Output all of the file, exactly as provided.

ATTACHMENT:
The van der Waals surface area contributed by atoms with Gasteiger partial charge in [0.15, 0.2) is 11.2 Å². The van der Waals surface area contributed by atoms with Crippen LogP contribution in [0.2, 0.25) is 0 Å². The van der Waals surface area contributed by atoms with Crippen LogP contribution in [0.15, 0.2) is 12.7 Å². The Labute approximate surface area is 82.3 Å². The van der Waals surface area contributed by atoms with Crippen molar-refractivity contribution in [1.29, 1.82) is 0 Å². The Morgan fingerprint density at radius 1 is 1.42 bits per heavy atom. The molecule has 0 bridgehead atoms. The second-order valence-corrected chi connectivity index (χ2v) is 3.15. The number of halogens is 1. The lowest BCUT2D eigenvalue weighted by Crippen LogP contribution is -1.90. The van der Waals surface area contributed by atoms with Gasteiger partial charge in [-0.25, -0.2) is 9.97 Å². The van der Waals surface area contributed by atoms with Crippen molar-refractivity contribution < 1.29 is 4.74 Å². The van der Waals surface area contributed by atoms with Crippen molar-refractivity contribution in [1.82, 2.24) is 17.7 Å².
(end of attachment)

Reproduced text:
The van der Waals surface area contributed by atoms with Gasteiger partial charge in [0.15, 0.2) is 11.2 Å². The van der Waals surface area contributed by atoms with Crippen LogP contribution in [0.2, 0.25) is 0 Å². The van der Waals surface area contributed by atoms with Crippen LogP contribution in [0.15, 0.2) is 12.7 Å². The Labute approximate surface area is 82.3 Å². The van der Waals surface area contributed by atoms with Crippen molar-refractivity contribution in [1.29, 1.82) is 0 Å². The Morgan fingerprint density at radius 1 is 1.42 bits per heavy atom. The molecule has 0 bridgehead atoms. The second-order valence-corrected chi connectivity index (χ2v) is 3.15. The number of halogens is 1. The lowest BCUT2D eigenvalue weighted by Crippen LogP contribution is -1.90. The van der Waals surface area contributed by atoms with Gasteiger partial charge in [-0.25, -0.2) is 9.97 Å². The van der Waals surface area contributed by atoms with Crippen molar-refractivity contribution < 1.29 is 4.74 Å². The van der Waals surface area contributed by atoms with Crippen molar-refractivity contribution in [1.82, 2.24) is 17.7 Å².